Lung scraping, or thoracentesis, involves the removal of fluid or air from the space between the chest wall and the lungs. In some cases, doctors may perform the procedure on people who have chronic obstructive pulmonary disease (COPD).
It is not a standard treatment for COPD, but it may be necessary if a person has pleural effusion or empyema.
This article looks at COPD and lung scraping in more detail. It explains who may need the procedure and discusses the risks, preparation, and aftercare. It also outlines other procedures for COPD.
COPD is a long-term lung disease that makes breathing difficult. According to the American Lung Association (ALA), COPD affects millions of people in the United States, where it is the third leading cause of disease-related deaths.
Typical COPD symptoms include:
- shortness of breath
- chronic coughing
- peripheral cyanosis
- frequent respiratory infections
- increased mucus production
Therapeutic thoracentesis helps decrease the shortness of breath and pain that result from the pressure of the fluid on the lungs. It typically involves the removal of a large volume of fluid. It is not unusual for a healthcare professional to remove
Diagnostic thoracentesis helps doctors determine the cause of pleural effusion, which is a buildup of fluid in the pleural space. Healthcare professionals remove less fluid during diagnostic thoracentesis.
Thoracentesis is not generally a primary treatment for COPD. However, doctors may suggest thoracentesis for a person with COPD who develops pleural effusion or empyema.
An empyema involves an accumulation of pus in the pleural space. In the U.S., there are about
Thoracentesis is an option for people with COPD who develop an empyema. It is also a treatment option for pleural effusion that is not related to COPD. According to
It is important to emphasize that thoracentesis is not a treatment for COPD. Rather, it is a procedure for draining fluid from the pleural space.
As with any medical procedure, thoracentesis has risks. According to the American Thoracic Society, possible risks include:
- pain during the procedure
- collapsed lung
The risks of complications may vary based on several individual factors, including the amount of fluid in the pleural space.
The researchers behind a recent study investigated the complication rate of thoracentesis over a 5-year period. They looked at a total of 685 thoracentesis procedures and found a complication rate of 4.1%, equating to 28 complications.
To prepare for thoracentesis, doctors may instruct a person to stop eating and drinking for a specific number of hours before the procedure. A person may also be unable to take certain medications on the day of the procedure.
Healthcare professionals may give different preparation instructions to each individual depending on their circumstances.
Typically, doctors will perform an imaging test before the procedure to determine how much excess fluid is in the pleural space. A doctor may use one of the following imaging tests:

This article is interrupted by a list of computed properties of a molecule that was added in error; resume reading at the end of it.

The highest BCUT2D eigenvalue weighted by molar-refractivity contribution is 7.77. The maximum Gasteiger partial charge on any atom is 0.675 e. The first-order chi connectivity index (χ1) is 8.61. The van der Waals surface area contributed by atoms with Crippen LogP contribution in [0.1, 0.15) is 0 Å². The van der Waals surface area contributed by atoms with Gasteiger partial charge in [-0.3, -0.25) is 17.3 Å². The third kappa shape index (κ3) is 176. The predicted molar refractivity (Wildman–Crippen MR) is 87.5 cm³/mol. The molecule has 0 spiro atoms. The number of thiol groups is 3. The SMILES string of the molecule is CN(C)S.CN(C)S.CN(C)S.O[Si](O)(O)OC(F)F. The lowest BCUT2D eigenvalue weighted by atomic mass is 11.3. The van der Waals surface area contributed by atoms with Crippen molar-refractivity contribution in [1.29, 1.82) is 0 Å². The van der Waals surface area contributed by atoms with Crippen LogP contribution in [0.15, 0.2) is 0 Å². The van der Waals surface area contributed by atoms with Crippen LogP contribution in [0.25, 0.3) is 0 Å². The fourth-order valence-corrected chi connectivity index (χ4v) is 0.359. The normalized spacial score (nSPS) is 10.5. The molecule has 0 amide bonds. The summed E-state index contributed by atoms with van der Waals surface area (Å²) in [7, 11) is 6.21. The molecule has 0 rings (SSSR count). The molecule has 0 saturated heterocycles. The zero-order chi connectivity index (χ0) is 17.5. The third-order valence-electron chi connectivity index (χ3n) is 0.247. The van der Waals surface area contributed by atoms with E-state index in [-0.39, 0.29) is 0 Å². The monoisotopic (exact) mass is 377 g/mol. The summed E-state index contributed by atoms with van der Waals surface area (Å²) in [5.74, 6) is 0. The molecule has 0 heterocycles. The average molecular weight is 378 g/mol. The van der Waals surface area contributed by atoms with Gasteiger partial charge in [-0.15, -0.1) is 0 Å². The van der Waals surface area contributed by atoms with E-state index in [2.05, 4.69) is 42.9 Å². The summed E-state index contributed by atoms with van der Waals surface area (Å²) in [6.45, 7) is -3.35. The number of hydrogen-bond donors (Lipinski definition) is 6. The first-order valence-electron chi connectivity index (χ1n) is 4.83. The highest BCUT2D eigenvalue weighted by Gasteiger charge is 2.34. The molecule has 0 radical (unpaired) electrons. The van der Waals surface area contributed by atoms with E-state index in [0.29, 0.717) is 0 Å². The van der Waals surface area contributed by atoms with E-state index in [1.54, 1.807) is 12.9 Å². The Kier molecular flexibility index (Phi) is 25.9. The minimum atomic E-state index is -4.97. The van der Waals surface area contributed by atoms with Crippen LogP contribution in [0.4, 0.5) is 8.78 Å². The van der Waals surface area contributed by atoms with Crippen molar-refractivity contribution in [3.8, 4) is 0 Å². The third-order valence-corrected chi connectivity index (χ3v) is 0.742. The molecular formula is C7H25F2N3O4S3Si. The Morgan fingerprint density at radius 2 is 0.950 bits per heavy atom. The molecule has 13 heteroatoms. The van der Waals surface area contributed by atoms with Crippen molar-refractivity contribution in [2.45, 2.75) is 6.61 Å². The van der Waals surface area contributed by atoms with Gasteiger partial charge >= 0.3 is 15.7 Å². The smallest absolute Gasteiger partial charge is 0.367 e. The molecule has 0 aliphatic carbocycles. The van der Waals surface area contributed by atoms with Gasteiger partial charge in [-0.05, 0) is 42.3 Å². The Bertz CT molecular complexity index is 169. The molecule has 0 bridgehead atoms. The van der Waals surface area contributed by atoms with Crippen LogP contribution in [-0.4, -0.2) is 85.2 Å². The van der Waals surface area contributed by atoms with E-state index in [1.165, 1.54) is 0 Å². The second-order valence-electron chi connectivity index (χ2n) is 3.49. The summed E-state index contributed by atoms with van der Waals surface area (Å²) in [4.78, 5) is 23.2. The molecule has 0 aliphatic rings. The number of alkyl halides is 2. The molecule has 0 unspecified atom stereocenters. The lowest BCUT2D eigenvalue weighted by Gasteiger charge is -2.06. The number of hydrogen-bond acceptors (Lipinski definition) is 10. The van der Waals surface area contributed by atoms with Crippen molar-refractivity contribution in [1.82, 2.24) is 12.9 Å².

Usually, people remain awake during thoracentesis. Sometimes, a doctor may give a person sedative medication to help them relax.
After cleaning a person’s skin with a disinfectant, the healthcare professional will inject a numbing medication into the skin.
To perform the procedure, the doctor will insert a thin tube or needle through the skin and the chest wall into the pleural space. They will then remove the excess fluid through the tube and remove the tube when all the fluid has drained.
The procedure usually takes
After removing the tube, the doctor will apply a bandage to the insertion site wound. The small wound should close by itself without the need for stitches.
Anyone who takes sedative medication to help them relax during the procedure will need someone else to drive them home.
Healthcare professionals may recommend avoiding or doing certain things to avoid infection and other complications. Their recommendations may include:
- showering rather than taking a bath until the puncture site has healed
- avoiding strenuous activity
- resting when tired
- checking when to resume regular medications
- taking antibiotics if a doctor has prescribed them and completing the full course
- keeping the puncture site clean and dry
Typically, COPD treatment includes medications, oxygen therapy, and lifestyle changes. Doctors may also suggest surgery.
In certain circumstances, a doctor may recommend thoracentesis for pleural effusion or empyema related to COPD.
However, healthcare professionals use other surgical procedures to treat COPD. According to the ALA, the following surgical procedures may be an option for people with COPD:
- Bullectomy: In this procedure, a doctor will remove bullae, or large air sacs, from the lungs. The bullae may block or interfere with functioning lung space and cause difficulty breathing.
- Lung volume reduction surgery: This may help in cases of severe COPD that affects the upper lobes of the lungs. A healthcare professional will remove about 30% of the damaged lung tissue. This allows the healthier portion of the lung to work better.
- Lung transplant: In cases of severe COPD, lung transplantation may be an option. A doctor will remove the damaged lung and replace it with a donor’s lung.
Lung scraping is a medical procedure in which a doctor removes excess fluid from the space between the chest wall and the lungs. Healthcare professionals will likely refer to lung scraping as thoracentesis.
Thoracentesis is not a standard treatment for COPD. However, doctors may use thoracentesis to treat pleural effusion or empyema, which may occur in people with COPD.
A person with COPD should discuss their treatment options in detail with a doctor.